nep-ino New Economics Papers
on Innovation
Issue of 2014‒12‒29
24 papers chosen by
Steffen Lippert
University of Auckland

  1. Inventing in the Shadow of the Patent System: Evidence from 19th-Century Patents and Prizes for Technological Innovations By B. Zorina Khan
  2. Direct and Cross-Scheme Effects in a Research and Development Subsidy Program By Hottenrott, Hanna; Lopes Bento, Cindy; Veugelers, Reinhilde
  3. China's R&D subsidies: Allocation and effectiveness By Boeing, Philipp
  4. Transition to Clean Technology By Daron Acemoglu; Ufuk Akcigit; Douglas Hanley; William Kerr
  5. Innovation and its Effects on Employment Composition: Microeconomic Evidence from Colombian Firms By Juan Felipe Mejía Mejía; Yurani Arias Granada
  6. Research and Development of an Optimally Regulated Monopolist with Unknown Costs By SAGLAM, ISMAIL
  7. Smart Specialisation in the EU: Is it a Bridge between Innovation and Cohesion? By Argentino Pessoa
  8. Innovation and export in SMEs: the role of relationship banking. By Serena Frazzoni; Maria Luisa Mancusi; Zeno Rotondi; Maurizio Sobrero; Andrea Vezzulli
  9. Transitional Dynamics in an R&D-based Growth Model with Natural Resources. By Thanh Le; Cuong Le Van
  10. Smart Specialisation and Innovation in Rural Areas By Artur da Rosa Pires; Martina Pertoldi; John Edwards; Fatime Barbara Hegyi
  11. Taxation, Innovation, and Entrepreneurship By Hans Gersbach; Ulrich Schetter; Maik T. Schneider
  12. A field experiment in motivating employee ideas By Gibbs, Michael; Neckermann, Susanne; Siemroth, Christoph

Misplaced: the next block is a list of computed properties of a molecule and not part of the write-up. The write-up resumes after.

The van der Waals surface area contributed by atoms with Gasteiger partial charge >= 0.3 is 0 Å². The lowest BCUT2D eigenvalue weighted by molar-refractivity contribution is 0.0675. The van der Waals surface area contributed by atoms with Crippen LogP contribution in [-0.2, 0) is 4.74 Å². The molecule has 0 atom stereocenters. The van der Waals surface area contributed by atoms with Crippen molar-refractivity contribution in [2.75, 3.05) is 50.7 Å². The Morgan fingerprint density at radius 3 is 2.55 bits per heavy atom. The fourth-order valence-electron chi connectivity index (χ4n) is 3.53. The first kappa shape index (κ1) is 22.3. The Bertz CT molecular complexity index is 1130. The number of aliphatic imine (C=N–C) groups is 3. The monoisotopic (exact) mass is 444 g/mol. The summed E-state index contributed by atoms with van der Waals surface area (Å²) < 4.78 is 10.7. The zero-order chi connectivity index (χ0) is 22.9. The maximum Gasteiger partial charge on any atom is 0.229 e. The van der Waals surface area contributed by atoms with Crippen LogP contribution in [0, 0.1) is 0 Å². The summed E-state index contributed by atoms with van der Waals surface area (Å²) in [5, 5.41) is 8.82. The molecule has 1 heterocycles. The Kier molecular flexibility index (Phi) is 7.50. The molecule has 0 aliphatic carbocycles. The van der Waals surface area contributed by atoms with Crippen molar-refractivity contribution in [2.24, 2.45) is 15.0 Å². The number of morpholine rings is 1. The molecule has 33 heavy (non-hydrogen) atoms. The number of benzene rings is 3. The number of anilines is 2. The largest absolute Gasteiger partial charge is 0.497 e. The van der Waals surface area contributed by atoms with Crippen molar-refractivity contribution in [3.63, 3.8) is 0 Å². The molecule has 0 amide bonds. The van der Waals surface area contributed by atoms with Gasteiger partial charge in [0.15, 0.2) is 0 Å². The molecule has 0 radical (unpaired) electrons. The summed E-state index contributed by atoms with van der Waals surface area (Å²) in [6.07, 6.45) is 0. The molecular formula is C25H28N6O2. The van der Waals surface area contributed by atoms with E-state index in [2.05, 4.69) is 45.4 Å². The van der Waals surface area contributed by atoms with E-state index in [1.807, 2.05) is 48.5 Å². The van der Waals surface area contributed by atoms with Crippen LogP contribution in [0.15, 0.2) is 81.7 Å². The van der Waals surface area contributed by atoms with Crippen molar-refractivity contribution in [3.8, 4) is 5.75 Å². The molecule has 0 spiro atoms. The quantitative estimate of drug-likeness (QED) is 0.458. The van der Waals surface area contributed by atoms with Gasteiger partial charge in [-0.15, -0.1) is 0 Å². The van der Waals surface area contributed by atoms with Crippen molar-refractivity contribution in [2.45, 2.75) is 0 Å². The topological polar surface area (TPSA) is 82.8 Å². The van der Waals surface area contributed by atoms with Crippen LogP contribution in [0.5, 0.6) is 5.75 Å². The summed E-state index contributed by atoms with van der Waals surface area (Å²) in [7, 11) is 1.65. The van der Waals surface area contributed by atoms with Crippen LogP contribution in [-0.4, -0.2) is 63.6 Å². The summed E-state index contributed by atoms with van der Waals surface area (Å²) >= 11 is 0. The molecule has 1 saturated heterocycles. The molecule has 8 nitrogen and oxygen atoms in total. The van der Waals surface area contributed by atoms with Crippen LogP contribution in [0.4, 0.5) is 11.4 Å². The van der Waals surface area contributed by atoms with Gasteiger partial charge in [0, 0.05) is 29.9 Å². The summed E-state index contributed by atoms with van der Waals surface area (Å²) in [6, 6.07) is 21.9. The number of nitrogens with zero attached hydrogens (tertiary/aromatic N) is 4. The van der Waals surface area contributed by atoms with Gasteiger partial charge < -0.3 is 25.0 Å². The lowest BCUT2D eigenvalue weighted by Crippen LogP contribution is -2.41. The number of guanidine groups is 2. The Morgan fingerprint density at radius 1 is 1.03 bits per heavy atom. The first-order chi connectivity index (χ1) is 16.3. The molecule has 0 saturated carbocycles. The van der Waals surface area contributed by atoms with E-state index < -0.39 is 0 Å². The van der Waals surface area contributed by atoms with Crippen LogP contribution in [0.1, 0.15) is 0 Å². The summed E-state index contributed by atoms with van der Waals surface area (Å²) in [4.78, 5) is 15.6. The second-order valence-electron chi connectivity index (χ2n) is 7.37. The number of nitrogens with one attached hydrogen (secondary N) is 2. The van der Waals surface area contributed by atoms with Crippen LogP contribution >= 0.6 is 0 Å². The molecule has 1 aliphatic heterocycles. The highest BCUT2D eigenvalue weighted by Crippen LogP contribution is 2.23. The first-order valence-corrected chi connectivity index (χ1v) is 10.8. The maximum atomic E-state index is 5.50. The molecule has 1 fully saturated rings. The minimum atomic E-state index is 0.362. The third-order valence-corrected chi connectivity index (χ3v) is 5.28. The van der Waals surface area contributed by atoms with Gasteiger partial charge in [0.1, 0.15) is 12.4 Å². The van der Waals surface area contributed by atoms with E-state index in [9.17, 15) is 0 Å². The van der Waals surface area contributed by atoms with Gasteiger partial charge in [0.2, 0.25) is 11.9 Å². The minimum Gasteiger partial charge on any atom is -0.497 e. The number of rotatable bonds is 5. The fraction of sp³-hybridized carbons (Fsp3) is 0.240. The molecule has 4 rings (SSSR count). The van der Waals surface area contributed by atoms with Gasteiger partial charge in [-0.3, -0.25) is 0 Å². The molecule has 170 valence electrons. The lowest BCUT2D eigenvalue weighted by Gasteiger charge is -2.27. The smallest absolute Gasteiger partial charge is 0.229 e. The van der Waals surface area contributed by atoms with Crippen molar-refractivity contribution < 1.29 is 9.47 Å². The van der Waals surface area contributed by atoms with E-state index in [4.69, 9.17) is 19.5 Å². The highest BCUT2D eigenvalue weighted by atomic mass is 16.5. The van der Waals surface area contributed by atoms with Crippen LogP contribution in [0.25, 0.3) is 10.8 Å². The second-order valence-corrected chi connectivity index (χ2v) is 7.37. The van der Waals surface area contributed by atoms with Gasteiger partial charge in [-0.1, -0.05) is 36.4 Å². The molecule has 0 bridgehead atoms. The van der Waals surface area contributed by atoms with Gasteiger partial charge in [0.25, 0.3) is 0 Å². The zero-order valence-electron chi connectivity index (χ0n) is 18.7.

13. The Shaping of Skills:Wages, Education, Innovation By Valeria Cirillo; Mario Pianta; Leopoldo Nascia
  14. Knowledge Spillovers in Cities: The Role of Imitation and Innovation By Dirk Assmann; Johannes Stiller
  15. The Republic of Open Science - The institution’s Historical Origins and Prospects for Continued Vitality By Paul David
  16. The fine microstructure of knowledge creation dynamics: reporting further advances By Marcus Berliant; Masahisa Fujita
  17. The Effect of (Mostly Unskilled) Immigration on the Innovation of Italian Regions By Massimiliano Bratti; Chiara Conti
  18. Licensing to vertically related markets By SCHOLZ, Eva-Maria
  19. When is it Better to Wait for a New Version? Optimal Replacement of an Emerging Technology under Uncertainty By Chronopoulos, Michail; Siddiqui, Afzal
  20. Essays on sustainable supply management By Koster, H.R.
  21. Märkte und Macht der Internetkonzerne: Konzentration - Konkurrenz - Innovationsstrategien By Dolata, Ulrich
  22. Global trajectories, dynamics, and tendencies of business software piracy: benchmarking IPRs harmonization By Simplice Anutechia Asongu; Antonio Andrés
  23. Benchmark Value Added Chains and Regional Clusters in German R&D Intensive Industries By Reinhold Kosfeld; Mirko Titze
  24. Decreasing Return of Intra-industry R&D and Economic Growth By Liu, Haiyang

  1. By: B. Zorina Khan
    Abstract: Such institutions as patent systems cannot be well understood without an assessment of technological creativity in other contexts. Some have argued that prizes might offer superior alternatives to the award of property rights in inventions. Accordingly, this paper offers an empirical comparison of patents in relation to the award of prizes for technological innovation. The data set comprises a sample of patents, as well as exhibits and prizes at annual industrial fairs in Massachusetts over the course of the nineteenth century. The patterns shed light on the factors that influenced how specific inventions and inventors attempted to appropriate returns. Prizes in general provided valuable prospects for advertisements and commercialization, rather than inventive activity per se. Prize winners typically belonged to more privileged classes than the general population of patentees, as gauged by their wealth and occupational status. Moreover, the award of prizes tended to largely unpredictable, and was unrelated to such proxies for the productivity of the innovation as inventive capital or the commercial success of the invention. Prize-oriented institutions thus appear to be less systematic and not as market-oriented as patent systems. If inventors respond to expected returns, prizes may be less effective at inducing technological creativity.